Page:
Generally junior football coaches are not happy when their team gives away a goal at a set play. The frustration for the football coach is defending set pieces does not take a great deal of skill, though requires some coordination, team work and communication.
During a set piece each player has to mark an attacker and ensure they get to the ball first. Any attacking player would have to do something extra to beat a defender who is marking them tightly.
It sounds simple, though a lack of organisation and with it, concentration, often allows openings for attackers providing a chance at goal.
It’s not difficult to defend a set piece and it does not need complex formulas to work it out. Every attacking player must be marked, including the kicker and the job of the defender is to stay with their player wherever they go, though always keeping goal-side - it’s simple.
While marking, it is important to keep looking around to be aware of what the other plaers are doing. If a player is unmarked or has gone on a run it is your job to tell a team mate with the view of them picking the player up. Even if you think others have highlighted the possible danger, it will not hurt if you make the call too, just in case.
Mainly there are three threats from set-pieces: Corner Kicks, Free Kicks, Throw-ins.
Throws are the least complex to defend against and they present the lowest threat of the three to the defending team. In junior football it is rare that a player has a long enough throw to trouble the goal area, and generally a team needs to defend about 10 yards from the touchline.
All attacking players must be marked, especially the thrower, as many throws are played straight back to the thrower, who then presents the biggest threat. By not being marked the thrower having received the ball back, has time to deliver a cross into the box or play a telling pass in-field.
Often a throw is played down the line enabling the attacking team to advance down the pitch. It is a good idea to position a defender both in front and behind the most likely receiver of the throw; doing this prevents the ball being played back to the thrower and also defends against a possible flick-on.
The first rule of defending corner kicks is to have a defender on each post. The defender closest to the kick faces the ball and is ready if the ball arrives close to the near post. The player furthest way faces play, watching for the ball being delivered and being kicked toward goal by an attacker.
A defender must be as close to the kicker as possible, ready to intercept any balls that are played back to the kicker.
Each attacking player in and around the penalty area must be marked by a defender, toward the goal side of the player. This seems obvious, however you often see attackers being marked the wrong side of the player who is frequently left free to have a chance at goal.
It is also important to have a defender stand in front of the closest attacker to the corner, this stops the first player getting an easy flick-on or having unchallenged possession of the ball.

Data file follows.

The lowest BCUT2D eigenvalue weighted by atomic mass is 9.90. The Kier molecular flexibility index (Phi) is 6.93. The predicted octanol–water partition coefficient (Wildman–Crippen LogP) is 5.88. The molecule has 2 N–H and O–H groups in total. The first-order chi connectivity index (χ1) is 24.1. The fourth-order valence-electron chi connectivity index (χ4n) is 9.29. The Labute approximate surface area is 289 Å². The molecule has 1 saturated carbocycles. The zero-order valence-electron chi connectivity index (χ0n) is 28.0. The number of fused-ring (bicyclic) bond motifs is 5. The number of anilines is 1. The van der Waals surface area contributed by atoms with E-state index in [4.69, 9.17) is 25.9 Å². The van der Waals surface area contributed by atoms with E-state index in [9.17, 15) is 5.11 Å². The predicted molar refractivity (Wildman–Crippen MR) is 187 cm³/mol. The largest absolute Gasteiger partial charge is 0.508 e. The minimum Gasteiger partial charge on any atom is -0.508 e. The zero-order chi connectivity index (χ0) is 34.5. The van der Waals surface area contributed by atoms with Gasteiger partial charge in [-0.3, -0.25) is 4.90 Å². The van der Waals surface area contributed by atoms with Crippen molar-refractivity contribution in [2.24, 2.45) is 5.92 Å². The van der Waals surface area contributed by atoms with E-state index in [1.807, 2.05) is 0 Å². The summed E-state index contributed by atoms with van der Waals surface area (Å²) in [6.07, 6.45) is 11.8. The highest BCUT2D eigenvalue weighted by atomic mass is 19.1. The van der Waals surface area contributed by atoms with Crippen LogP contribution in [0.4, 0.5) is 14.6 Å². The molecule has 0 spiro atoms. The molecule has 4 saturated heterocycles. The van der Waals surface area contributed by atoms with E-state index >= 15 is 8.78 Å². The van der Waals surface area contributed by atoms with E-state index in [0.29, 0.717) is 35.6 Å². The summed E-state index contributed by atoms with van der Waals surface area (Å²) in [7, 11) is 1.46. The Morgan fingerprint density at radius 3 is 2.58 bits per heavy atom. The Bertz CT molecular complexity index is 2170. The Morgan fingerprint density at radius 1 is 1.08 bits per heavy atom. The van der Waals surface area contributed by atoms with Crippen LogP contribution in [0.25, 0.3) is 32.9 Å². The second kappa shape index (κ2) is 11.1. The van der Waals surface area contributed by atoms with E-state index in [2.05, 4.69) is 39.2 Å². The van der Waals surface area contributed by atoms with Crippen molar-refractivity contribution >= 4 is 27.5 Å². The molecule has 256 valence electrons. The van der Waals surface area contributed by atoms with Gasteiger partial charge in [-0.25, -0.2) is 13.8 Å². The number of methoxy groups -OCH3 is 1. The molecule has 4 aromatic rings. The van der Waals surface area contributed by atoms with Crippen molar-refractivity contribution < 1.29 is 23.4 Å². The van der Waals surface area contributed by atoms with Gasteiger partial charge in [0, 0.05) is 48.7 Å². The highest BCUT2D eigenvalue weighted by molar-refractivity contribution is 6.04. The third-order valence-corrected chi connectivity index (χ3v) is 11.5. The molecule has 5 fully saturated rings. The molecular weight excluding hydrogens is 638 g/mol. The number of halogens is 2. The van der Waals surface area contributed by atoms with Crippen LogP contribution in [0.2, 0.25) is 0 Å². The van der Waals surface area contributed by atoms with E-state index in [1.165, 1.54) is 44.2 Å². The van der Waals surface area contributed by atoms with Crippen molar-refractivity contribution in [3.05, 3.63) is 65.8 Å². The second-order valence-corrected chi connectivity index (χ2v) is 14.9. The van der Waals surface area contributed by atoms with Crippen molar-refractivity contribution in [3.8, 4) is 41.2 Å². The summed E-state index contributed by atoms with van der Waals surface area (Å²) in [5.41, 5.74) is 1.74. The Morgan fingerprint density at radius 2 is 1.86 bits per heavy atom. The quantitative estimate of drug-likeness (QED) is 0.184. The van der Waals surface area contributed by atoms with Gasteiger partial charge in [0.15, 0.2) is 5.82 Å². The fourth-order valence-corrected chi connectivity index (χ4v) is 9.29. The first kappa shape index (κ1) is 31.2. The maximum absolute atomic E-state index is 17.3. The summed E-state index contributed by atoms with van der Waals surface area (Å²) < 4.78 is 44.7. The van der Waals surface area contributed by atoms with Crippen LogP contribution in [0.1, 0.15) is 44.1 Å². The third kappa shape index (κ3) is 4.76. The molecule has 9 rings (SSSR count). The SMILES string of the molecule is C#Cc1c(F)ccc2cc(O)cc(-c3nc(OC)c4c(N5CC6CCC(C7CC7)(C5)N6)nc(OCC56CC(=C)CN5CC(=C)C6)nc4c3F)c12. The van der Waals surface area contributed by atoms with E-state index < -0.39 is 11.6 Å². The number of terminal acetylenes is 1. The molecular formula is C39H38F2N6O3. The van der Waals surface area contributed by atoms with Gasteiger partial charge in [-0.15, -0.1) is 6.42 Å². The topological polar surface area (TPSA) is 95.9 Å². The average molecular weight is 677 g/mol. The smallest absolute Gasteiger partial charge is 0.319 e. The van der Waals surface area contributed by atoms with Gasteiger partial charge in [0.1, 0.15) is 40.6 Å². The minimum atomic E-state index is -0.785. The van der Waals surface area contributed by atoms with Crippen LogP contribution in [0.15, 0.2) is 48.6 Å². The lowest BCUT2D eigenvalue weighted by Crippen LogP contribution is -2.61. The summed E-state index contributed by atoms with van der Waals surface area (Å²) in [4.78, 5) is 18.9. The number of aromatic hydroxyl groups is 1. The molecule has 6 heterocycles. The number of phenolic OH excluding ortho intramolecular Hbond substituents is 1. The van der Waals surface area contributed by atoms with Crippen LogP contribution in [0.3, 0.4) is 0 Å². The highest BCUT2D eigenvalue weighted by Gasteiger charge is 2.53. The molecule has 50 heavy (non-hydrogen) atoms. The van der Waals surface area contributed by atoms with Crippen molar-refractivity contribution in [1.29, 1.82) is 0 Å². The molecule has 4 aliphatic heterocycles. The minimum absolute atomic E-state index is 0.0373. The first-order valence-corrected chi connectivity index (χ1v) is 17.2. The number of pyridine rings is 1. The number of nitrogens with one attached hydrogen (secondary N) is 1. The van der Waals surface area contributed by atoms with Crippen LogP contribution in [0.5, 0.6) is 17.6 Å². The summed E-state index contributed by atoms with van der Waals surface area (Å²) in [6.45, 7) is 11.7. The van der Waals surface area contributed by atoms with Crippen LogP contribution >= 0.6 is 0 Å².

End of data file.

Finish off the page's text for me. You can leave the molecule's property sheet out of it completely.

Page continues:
An attacker running late into the box is always the most difficult to defend against, especially if the defender is unsure how to deal with the situation. A player running in has an advantage with the momentum the run carries, not only being able to connect well with the ball, but also being able to power past a defender. Because of this, as a defender it is always better to run with the player, staying goal side, and attacking any balls that come close even if it means kicking it out for another corner.
A short corner is also difficult to defend against, though the player closest to the kicker has the responsibility to close the attackers at the corner down, often defending against two players.
Free kicks are more unpredictable than corners, coming from various angles and distances. Free kicks from wide areas should be treated in the same way as a corner kick.
Free kicks within the range of the goal offers the defending team an altogether different challenge. The task of defending the kick also differs if the kicks is direct or indirect, which the referee will indicate by raising an arm. In mini-soccer all free-kicks are direct, there are no indirect free kicks.
If the kick is in scoring range it is important to set-up a wall, blocking off one side of the goal, while leaving the other side open for the goal-keeper to protect. The wall should be positioned close to the side of the ball and in front of it.
The closer to the goal the ball is the more players and wider the wall should be. Players who are not part of the wall must mark the attacking players, goal side. When the ball is kicked the players in the wall should try to block it and not turn away from the ball, which is often seen in games on TV.
If the kick is indirect a defending player must be nominated to close the ball down as soon as it has been played.
In defending any set piece the important factors are concentration on staying with the attacker on the goal side. Communication, ensuring all the players are aware of their job.